View details for Web of Science ID 000301664100015
View details for PubMedID 21989981
In vivo MR acoustic radiation force imaging in the porcine liver
2011; 38 (9): 5081-5089
A patient with benign prostatic hyperplasia presented with chronic lower urinary tract symptoms despite prior surgery and continued medical therapy. Using a magnetic resonance imaging-guided transperineal approach, two cryoprobes were placed into the transition zone of the prostate gland, and two cryoablation freeze-thaw cycles were performed. At 10 weeks after treatment, the frequency of nocturia had decreased from once every 1.5 hours to once per night, urinary peak flow rates had increased from 5.1 mL/s to 10.3 mL/s, and postvoid residual urinary bladder volume had decreased from 187 mL to 58 mL. Improved flow rates and symptoms remained stable 16 weeks after treatment.
View details for DOI 10.1016/j.jvir.2011.08.010
View details for Web of Science ID 000295708400013
View details for PubMedID 21961982
Computed Tomographic Diagnosis of Appendicitis Within a Spigelian Hernia
JOURNAL OF COMPUTER ASSISTED TOMOGRAPHY
2010; 34 (2): 199-200
Early Sonographic Diagnosis of Intrauterine Device Migration to the Adnexa
JOURNAL OF CLINICAL ULTRASOUND
2009; 37 (7): 414-419
High intensity focused ultrasound (HIFU) in the abdomen can be sensitive to acoustic aberrations that can exist in the beam path of a single sonication. Having an accurate method to quickly visualize the transducer focus without damaging tissue could assist with executing the treatment plan accurately and predicting these changes and obstacles. By identifying these obstacles, MR acoustic radiation force imaging (MR-ARFI) provides a reliable method for visualizing the transducer focus quickly without damaging tissue and allows accurate execution of the treatment plan.MR-ARFI was used to view the HIFU focus, using a gated spin echo flyback readout-segmented echo-planar imaging sequence. HIFU spots in a phantom and in the livers of five live pigs under general anesthesia were created with a 550 kHz extracorporeal phased array transducer initially localized with a phase-dithered MR-tracking sequence to locate microcoils embedded in the transducer. MR-ARFI spots were visualized, observing the change of focal displacement and ease of steering. Finally, MR-ARFI was implemented as the principle liver HIFU calibration system, and MR-ARFI measurements of the focal location relative to the thermal ablation location in breath-hold and breathing experiments were performed.Measuring focal displacement with MR-ARFI was achieved in the phantom and in vivo liver. In one in vivo experiment, where MR-ARFI images were acquired repeatedly at the same location with different powers, the displacement had a linear relationship with power [y?=?0.04x?+?0.83 ?m (R(2)?=?0.96)]. In another experiment, the displacement images depicted the electronic steering of the focus inside the liver. With the new calibration system, the target focal location before thermal ablation was successfully verified. The entire calibration protocol delivered 20.2 J of energy to the animal (compared to greater than 800 J for a test thermal ablation). ARFI displacement maps were compared with thermal ablations during seven breath-hold ablations. The error was 0.83?±?0.38 mm in the S/I direction and 0.99?±?0.45 mm in the L/R direction. For six spots in breathing ablations, the mean error in the nonrespiration direction was 1.02?±?0.89 mm.MR-ARFI has the potential to improve free-breathing plan execution accuracy compared to current calibration and acoustic beam adjustment practices. Gating the acquisition allows for visualization of the focal spot over the course of respiratory motion, while also being insensitive to motion effects that can complicate a thermal test spot. That MR-ARFI measures a mechanical property at the focus also makes it insensitive to high perfusion, of particular importance to highly perfused organs such as the liver.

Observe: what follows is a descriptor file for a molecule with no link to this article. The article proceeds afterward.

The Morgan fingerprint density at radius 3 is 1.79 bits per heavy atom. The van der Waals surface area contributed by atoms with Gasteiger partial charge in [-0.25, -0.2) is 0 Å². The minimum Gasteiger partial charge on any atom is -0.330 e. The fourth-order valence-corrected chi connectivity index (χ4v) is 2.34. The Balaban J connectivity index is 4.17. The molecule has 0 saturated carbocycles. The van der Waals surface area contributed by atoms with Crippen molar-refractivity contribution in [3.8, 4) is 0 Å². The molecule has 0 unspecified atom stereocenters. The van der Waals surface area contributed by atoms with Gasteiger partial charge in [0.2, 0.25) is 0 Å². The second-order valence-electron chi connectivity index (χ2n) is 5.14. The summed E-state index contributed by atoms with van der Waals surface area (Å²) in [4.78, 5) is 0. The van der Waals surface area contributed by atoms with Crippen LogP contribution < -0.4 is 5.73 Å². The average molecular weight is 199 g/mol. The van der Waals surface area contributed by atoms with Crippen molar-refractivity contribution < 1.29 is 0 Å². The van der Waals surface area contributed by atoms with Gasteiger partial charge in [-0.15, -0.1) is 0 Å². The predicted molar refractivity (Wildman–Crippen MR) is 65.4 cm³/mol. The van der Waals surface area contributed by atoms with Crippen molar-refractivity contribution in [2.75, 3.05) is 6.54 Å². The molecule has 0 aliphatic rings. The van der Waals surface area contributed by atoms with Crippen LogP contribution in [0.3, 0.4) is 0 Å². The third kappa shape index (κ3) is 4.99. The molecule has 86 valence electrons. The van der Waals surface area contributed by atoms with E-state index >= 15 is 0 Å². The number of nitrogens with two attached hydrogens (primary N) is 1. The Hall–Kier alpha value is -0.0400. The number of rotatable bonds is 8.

View details for DOI 10.1118/1.3622610
View details for Web of Science ID 000294482900019
View details for PubMedID 21978053
Ductal pattern enhancement on magnetic resonance imaging of the breast due to ductal lavage
2007; 13 (3): 281-286
Uterine perforation is an uncommon complication of intrauterine devices (IUDs). Perforating IUDs can migrate to various locations but paradoxically are rarely found in ovaries or broad ligament. We describe an unusual case of a 23-year-old woman 1-month postpartum with an IUD translocation to the right adnexa. The IUD was inserted only 1 week prior to presentation, and she experienced pain on insertion. After visualization by ultrasound, the IUD was laparoscopically removed. We suggest early use of ultrasound in cases of potential IUD migration, particularly in high-risk patients and when IUD insertion causes pain.
View details for DOI 10.1002/jcu.20591
View details for Web of Science ID 000269365100011
View details for PubMedID 19484740
General purpose, field-portable cell-based biosensor platform
BIOSENSORS & BIOELECTRONICS
2001; 16 (7-8): 557-564
Our purpose is to describe the appearance of breast ductal enhancement found on magnetic resonance imaging (MRI) after breast ductal lavage (DL). We describe a novel etiology of enhancement in a ductal pattern on postcontrast MRI of the breast. Knowledge of the potential for breast MRI enhancement subsequent to DL, which can mimic the appearance of a pathologic lesion, is critical to the care of patients who undergo breast MRI and DL or other intraductal cannulation procedures.